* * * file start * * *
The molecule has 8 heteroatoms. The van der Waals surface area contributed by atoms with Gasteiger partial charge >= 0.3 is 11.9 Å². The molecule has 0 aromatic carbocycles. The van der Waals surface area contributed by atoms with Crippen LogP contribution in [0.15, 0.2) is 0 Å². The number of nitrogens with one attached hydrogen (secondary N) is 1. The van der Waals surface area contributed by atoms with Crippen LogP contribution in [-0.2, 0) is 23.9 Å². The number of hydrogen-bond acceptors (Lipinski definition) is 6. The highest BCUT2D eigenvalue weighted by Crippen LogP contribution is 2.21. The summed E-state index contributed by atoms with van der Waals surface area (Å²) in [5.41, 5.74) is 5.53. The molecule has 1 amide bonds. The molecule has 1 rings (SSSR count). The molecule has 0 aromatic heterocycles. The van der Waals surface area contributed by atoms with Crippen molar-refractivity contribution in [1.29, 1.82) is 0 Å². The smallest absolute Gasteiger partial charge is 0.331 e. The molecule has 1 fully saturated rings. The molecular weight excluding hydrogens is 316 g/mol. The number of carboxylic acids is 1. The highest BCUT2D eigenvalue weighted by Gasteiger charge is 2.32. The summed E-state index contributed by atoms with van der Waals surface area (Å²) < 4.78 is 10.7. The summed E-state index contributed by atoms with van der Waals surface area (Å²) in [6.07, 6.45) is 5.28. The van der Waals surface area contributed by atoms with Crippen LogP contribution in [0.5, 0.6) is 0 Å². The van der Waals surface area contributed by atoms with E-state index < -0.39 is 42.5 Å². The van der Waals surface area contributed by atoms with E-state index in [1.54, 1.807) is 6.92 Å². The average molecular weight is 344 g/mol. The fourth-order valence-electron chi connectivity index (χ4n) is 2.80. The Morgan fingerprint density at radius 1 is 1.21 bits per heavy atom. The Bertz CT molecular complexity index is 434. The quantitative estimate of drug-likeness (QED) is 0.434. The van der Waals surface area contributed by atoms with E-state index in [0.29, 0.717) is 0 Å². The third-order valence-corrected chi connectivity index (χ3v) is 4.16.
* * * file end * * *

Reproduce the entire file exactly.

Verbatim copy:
The molecule has 8 heteroatoms. The van der Waals surface area contributed by atoms with Gasteiger partial charge >= 0.3 is 11.9 Å². The molecule has 0 aromatic carbocycles. The van der Waals surface area contributed by atoms with Crippen LogP contribution in [0.15, 0.2) is 0 Å². The number of nitrogens with one attached hydrogen (secondary N) is 1. The van der Waals surface area contributed by atoms with Crippen LogP contribution in [-0.2, 0) is 23.9 Å². The number of hydrogen-bond acceptors (Lipinski definition) is 6. The highest BCUT2D eigenvalue weighted by Crippen LogP contribution is 2.21. The summed E-state index contributed by atoms with van der Waals surface area (Å²) in [5.41, 5.74) is 5.53. The molecule has 1 amide bonds. The molecule has 1 rings (SSSR count). The molecule has 0 aromatic heterocycles. The van der Waals surface area contributed by atoms with Crippen molar-refractivity contribution in [1.29, 1.82) is 0 Å². The smallest absolute Gasteiger partial charge is 0.331 e. The molecule has 1 fully saturated rings. The molecular weight excluding hydrogens is 316 g/mol. The number of carboxylic acids is 1. The highest BCUT2D eigenvalue weighted by Gasteiger charge is 2.32. The summed E-state index contributed by atoms with van der Waals surface area (Å²) < 4.78 is 10.7. The summed E-state index contributed by atoms with van der Waals surface area (Å²) in [6.07, 6.45) is 5.28. The van der Waals surface area contributed by atoms with Crippen LogP contribution in [0.5, 0.6) is 0 Å². The van der Waals surface area contributed by atoms with E-state index < -0.39 is 42.5 Å². The van der Waals surface area contributed by atoms with E-state index in [1.54, 1.807) is 6.92 Å². The average molecular weight is 344 g/mol. The fourth-order valence-electron chi connectivity index (χ4n) is 2.80. The Morgan fingerprint density at radius 1 is 1.21 bits per heavy atom. The Bertz CT molecular complexity index is 434. The quantitative estimate of drug-likeness (QED) is 0.434. The van der Waals surface area contributed by atoms with E-state index in [0.29, 0.717) is 0 Å². The third-order valence-corrected chi connectivity index (χ3v) is 4.16.